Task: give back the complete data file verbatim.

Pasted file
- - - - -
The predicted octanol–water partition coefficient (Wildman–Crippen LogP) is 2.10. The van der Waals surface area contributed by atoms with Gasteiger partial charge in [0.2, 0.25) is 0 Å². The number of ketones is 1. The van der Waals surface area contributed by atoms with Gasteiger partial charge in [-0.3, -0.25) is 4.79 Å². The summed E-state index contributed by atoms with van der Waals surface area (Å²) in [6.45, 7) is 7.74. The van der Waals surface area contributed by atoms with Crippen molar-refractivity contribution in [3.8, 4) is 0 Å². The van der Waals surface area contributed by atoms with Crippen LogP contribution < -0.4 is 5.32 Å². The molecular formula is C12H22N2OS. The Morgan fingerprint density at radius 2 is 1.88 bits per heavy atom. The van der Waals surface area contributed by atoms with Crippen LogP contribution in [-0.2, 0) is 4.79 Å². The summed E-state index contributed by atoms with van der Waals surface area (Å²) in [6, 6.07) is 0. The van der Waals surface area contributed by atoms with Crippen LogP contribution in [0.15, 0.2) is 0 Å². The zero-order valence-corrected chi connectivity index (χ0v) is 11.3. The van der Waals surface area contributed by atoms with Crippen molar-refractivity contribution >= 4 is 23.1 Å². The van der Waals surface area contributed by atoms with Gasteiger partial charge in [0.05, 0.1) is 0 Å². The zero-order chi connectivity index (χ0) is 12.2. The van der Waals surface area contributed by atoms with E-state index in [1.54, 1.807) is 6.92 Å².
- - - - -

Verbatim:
The predicted octanol–water partition coefficient (Wildman–Crippen LogP) is 2.10. The van der Waals surface area contributed by atoms with Gasteiger partial charge in [0.2, 0.25) is 0 Å². The number of ketones is 1. The van der Waals surface area contributed by atoms with Gasteiger partial charge in [-0.3, -0.25) is 4.79 Å². The summed E-state index contributed by atoms with van der Waals surface area (Å²) in [6.45, 7) is 7.74. The van der Waals surface area contributed by atoms with Crippen molar-refractivity contribution in [3.8, 4) is 0 Å². The van der Waals surface area contributed by atoms with Crippen LogP contribution < -0.4 is 5.32 Å². The molecular formula is C12H22N2OS. The Morgan fingerprint density at radius 2 is 1.88 bits per heavy atom. The van der Waals surface area contributed by atoms with Crippen LogP contribution in [-0.2, 0) is 4.79 Å². The summed E-state index contributed by atoms with van der Waals surface area (Å²) in [6, 6.07) is 0. The van der Waals surface area contributed by atoms with Crippen LogP contribution in [0.15, 0.2) is 0 Å². The zero-order valence-corrected chi connectivity index (χ0v) is 11.3. The van der Waals surface area contributed by atoms with Crippen molar-refractivity contribution >= 4 is 23.1 Å². The van der Waals surface area contributed by atoms with Gasteiger partial charge in [0.05, 0.1) is 0 Å². The zero-order chi connectivity index (χ0) is 12.2. The van der Waals surface area contributed by atoms with E-state index in [1.54, 1.807) is 6.92 Å².